It takes a lot of angry livestock producers to sway a federal agency. This, in a nutshell, is what has happened to the US Dept. of Agriculture’s attempt to impose new restrictions on the way livestock and poultry are marketed in the US.

USDA stunned the industry in June last year when its Grain Inspection, Packers and Stockyards Administration (GIPSA) unveiled a rule that threatened to upend 30 years of progress in the red-meat industry to equate cattle and hog prices with carcass quality. The proposed rule only came about because of loud and emotional cries from fringe groups for USDA to “rein in the big, bad packers.”

GIPSA Administrator Dudley Butler, who had previously helped chicken growers sue poultry processors, happily complied with their demands. His big mistake, though, was that he and two fellow authors wrote a rule that went way beyond what Congress, in the 2008 Farm Bill, had asked USDA to do. Congress wanted USDA to focus only on five poultry practices. Instead, the rule proposed all kinds of restrictions or conditions on livestock marketing practices and threatened to upend years of agreements between packers and livestock producers.

This made the vast majority of beef and pork producers so mad they began a ferocious battle to have the rule withdrawn or radically rewritten. Producers large and small spoke to the rule’s potential damage to their businesses and to the industry. They even persuaded an unprecedented bi-partisan coalition of members of Congress to criticize USDA. The result was that in early November, USDA said it had sent a much-watered-down, final rule and an interim final rule to the Office of Management and Budget (OMB) for review. On Nov. 17, the House and Senate passed a 2012 federal spending ‘minibus’ bill that included language blocking USDA from implementing controversial reforms to livestock and poultry marketing. The spending bill includes language prohibiting USDA from continuing or finalizing work on certain provisions of the proposed rule on livestock and poultry marketing and procurement that was proposed by the GIPSA in June 2010.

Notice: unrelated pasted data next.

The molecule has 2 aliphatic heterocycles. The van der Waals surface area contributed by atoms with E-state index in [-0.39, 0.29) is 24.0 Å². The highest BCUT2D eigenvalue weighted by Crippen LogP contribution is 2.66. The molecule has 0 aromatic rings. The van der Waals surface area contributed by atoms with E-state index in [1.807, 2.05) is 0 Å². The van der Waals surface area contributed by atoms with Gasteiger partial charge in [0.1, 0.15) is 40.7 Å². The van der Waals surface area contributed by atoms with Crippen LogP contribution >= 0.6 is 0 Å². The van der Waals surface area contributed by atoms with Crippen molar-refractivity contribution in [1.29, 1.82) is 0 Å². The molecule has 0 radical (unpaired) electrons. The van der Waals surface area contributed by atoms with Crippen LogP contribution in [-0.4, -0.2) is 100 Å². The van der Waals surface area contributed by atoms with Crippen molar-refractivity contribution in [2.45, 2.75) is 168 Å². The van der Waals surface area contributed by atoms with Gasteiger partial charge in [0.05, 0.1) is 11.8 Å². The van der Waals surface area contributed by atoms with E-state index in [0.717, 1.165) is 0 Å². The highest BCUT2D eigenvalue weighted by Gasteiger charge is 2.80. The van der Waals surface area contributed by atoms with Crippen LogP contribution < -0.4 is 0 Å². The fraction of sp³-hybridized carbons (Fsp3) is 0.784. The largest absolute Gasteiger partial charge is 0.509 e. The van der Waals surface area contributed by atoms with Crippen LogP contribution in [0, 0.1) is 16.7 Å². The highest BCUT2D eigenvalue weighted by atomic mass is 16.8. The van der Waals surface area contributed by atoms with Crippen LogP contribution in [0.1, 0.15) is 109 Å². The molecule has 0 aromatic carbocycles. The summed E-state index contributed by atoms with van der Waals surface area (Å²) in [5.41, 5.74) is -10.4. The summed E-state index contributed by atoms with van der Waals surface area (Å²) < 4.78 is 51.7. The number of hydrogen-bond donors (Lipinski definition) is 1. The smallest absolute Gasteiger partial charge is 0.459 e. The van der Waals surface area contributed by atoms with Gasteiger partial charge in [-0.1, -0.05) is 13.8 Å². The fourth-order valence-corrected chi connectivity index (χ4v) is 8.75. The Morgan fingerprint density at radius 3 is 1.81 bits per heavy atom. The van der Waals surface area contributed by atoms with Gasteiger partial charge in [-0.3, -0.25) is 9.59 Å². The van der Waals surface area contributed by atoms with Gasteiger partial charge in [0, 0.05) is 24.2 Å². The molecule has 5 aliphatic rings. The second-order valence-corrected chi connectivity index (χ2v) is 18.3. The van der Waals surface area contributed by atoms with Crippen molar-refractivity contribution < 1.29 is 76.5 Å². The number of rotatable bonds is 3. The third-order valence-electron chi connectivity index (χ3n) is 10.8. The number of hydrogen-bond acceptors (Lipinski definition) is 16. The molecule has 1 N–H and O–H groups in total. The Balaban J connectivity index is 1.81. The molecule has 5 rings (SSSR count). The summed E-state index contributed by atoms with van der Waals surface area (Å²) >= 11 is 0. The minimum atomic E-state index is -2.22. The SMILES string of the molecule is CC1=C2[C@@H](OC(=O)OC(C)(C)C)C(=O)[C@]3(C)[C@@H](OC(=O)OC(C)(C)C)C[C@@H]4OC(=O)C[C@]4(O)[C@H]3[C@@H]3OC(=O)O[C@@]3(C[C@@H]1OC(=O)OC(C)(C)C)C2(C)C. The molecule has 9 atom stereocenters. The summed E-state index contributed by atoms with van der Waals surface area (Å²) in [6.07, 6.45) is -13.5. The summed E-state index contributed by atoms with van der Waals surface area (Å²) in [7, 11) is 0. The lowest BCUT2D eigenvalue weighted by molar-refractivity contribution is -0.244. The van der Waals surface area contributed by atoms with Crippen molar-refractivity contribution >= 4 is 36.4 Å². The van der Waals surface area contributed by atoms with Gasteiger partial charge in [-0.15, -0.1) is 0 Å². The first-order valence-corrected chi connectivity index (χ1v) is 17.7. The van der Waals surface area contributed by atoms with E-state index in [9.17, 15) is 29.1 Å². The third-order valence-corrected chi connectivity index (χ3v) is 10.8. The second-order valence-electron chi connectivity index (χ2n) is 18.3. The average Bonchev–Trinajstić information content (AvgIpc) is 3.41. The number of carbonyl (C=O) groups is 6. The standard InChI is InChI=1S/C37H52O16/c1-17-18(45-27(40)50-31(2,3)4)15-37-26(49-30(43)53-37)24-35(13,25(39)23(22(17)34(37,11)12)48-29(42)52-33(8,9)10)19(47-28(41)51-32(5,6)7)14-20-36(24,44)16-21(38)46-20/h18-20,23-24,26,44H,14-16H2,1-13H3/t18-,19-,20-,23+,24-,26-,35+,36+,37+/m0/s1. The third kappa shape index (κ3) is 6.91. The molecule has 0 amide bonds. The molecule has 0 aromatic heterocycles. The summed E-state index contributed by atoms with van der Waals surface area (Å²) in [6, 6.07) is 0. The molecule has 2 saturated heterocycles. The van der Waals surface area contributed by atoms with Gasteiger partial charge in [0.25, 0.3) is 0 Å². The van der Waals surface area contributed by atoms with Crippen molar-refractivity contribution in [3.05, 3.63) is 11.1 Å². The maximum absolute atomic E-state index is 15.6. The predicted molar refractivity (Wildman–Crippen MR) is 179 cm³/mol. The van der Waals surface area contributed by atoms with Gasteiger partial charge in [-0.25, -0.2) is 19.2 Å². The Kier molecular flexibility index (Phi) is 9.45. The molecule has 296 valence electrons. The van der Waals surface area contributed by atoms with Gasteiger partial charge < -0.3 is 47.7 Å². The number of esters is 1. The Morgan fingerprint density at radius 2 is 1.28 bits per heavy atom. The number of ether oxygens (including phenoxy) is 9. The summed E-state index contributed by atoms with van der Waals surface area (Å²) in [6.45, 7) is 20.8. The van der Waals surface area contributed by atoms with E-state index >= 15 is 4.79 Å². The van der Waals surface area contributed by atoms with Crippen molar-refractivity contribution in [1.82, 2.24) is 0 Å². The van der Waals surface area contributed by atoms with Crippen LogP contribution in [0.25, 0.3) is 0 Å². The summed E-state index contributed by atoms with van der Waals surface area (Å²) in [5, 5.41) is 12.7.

It’s not over
The battle, however, is not over. The livestock industry has dodged a bullet for now, as USDA left nearly all livestock provisions out of its final and interim final rules. It also says it is no longer pursuing several provisions contained in the proposed rule, including the section on packer-to-packer sales and packer buyers and the records retention section. However, it intends to re-propose three livestock provisions at some point, it says. These provisions are: elimination of the competitive injury requirement; unfair, unjustly discriminatory and deceptive practices; and undue or unreasonable preferences or advantages.

USDA says GIPSA needs more time to provide additional clarity on these provisions before modifying and re-proposing them. Observers say USDA appears particularly sensitive to the many comments GIPSA received about the risk of increased litigation between producers and packers as a result of the proposed rule. GIPSA will re-propose the provisions in one rule and seek additional comment. A new economic impact analysis will accompany the re-proposal, USDA says.

USDA notified industry groups Nov. 3 of its intention to publish a final rule and an interim final rule. It provided more details in a briefing the next day. Significantly, Anne MacMillan, senior advisor to Agriculture Secretary Tom Vilsack, held the briefing, and Butler, who co-wrote much of the proposed rule, was not present. USDA Chief Economist Joe Glauber also attended the meeting, along with other GIPSA and Office of General Counsel personnel, according to the National Meat Association (NMA).